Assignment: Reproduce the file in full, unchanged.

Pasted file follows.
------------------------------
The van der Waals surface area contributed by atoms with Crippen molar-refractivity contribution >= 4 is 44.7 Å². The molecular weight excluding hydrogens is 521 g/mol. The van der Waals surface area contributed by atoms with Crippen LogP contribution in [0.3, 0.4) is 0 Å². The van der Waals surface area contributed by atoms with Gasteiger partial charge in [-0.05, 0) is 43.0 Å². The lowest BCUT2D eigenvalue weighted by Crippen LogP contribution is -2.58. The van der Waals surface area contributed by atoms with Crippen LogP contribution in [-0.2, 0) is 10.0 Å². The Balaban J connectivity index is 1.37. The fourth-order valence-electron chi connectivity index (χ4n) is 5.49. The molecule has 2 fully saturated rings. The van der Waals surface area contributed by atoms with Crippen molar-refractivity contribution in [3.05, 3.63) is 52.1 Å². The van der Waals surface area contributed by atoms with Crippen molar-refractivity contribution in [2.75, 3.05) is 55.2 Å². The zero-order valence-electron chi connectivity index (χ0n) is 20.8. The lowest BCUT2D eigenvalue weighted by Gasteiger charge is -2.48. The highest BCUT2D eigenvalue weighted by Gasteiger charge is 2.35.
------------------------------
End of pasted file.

The van der Waals surface area contributed by atoms with Crippen molar-refractivity contribution >= 4 is 44.7 Å². The molecular weight excluding hydrogens is 521 g/mol. The van der Waals surface area contributed by atoms with Crippen LogP contribution in [0.3, 0.4) is 0 Å². The van der Waals surface area contributed by atoms with Gasteiger partial charge in [-0.05, 0) is 43.0 Å². The lowest BCUT2D eigenvalue weighted by Crippen LogP contribution is -2.58. The van der Waals surface area contributed by atoms with Crippen LogP contribution in [-0.2, 0) is 10.0 Å². The Balaban J connectivity index is 1.37. The fourth-order valence-electron chi connectivity index (χ4n) is 5.49. The molecule has 2 fully saturated rings. The van der Waals surface area contributed by atoms with Crippen molar-refractivity contribution in [3.05, 3.63) is 52.1 Å². The van der Waals surface area contributed by atoms with Crippen molar-refractivity contribution in [2.75, 3.05) is 55.2 Å². The zero-order valence-electron chi connectivity index (χ0n) is 20.8. The lowest BCUT2D eigenvalue weighted by Gasteiger charge is -2.48. The highest BCUT2D eigenvalue weighted by Gasteiger charge is 2.35.